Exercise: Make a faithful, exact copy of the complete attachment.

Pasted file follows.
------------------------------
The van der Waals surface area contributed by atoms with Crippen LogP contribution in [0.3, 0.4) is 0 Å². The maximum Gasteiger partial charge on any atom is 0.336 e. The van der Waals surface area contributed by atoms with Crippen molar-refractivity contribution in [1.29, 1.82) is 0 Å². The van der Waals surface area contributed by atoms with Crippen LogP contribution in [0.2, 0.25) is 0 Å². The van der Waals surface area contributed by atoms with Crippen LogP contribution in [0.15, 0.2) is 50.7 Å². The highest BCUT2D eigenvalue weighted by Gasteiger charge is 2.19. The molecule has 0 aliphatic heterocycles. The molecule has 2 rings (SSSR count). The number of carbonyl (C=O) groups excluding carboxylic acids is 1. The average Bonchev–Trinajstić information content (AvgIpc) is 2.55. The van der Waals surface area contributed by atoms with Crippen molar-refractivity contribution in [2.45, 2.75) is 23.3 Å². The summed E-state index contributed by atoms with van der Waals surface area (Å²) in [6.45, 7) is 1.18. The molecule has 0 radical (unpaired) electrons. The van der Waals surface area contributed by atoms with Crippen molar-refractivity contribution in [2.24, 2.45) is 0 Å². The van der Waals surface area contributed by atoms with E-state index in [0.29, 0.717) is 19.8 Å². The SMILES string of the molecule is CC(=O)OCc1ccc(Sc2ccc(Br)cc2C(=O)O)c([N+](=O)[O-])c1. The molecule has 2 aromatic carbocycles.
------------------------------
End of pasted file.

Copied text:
The van der Waals surface area contributed by atoms with Crippen LogP contribution in [0.3, 0.4) is 0 Å². The maximum Gasteiger partial charge on any atom is 0.336 e. The van der Waals surface area contributed by atoms with Crippen molar-refractivity contribution in [1.29, 1.82) is 0 Å². The van der Waals surface area contributed by atoms with Crippen LogP contribution in [0.2, 0.25) is 0 Å². The van der Waals surface area contributed by atoms with Crippen LogP contribution in [0.15, 0.2) is 50.7 Å². The highest BCUT2D eigenvalue weighted by Gasteiger charge is 2.19. The molecule has 0 aliphatic heterocycles. The molecule has 2 rings (SSSR count). The number of carbonyl (C=O) groups excluding carboxylic acids is 1. The average Bonchev–Trinajstić information content (AvgIpc) is 2.55. The van der Waals surface area contributed by atoms with Crippen molar-refractivity contribution in [2.45, 2.75) is 23.3 Å². The summed E-state index contributed by atoms with van der Waals surface area (Å²) in [6.45, 7) is 1.18. The molecule has 0 radical (unpaired) electrons. The van der Waals surface area contributed by atoms with Crippen molar-refractivity contribution in [2.24, 2.45) is 0 Å². The van der Waals surface area contributed by atoms with E-state index in [0.29, 0.717) is 19.8 Å². The SMILES string of the molecule is CC(=O)OCc1ccc(Sc2ccc(Br)cc2C(=O)O)c([N+](=O)[O-])c1. The molecule has 2 aromatic carbocycles.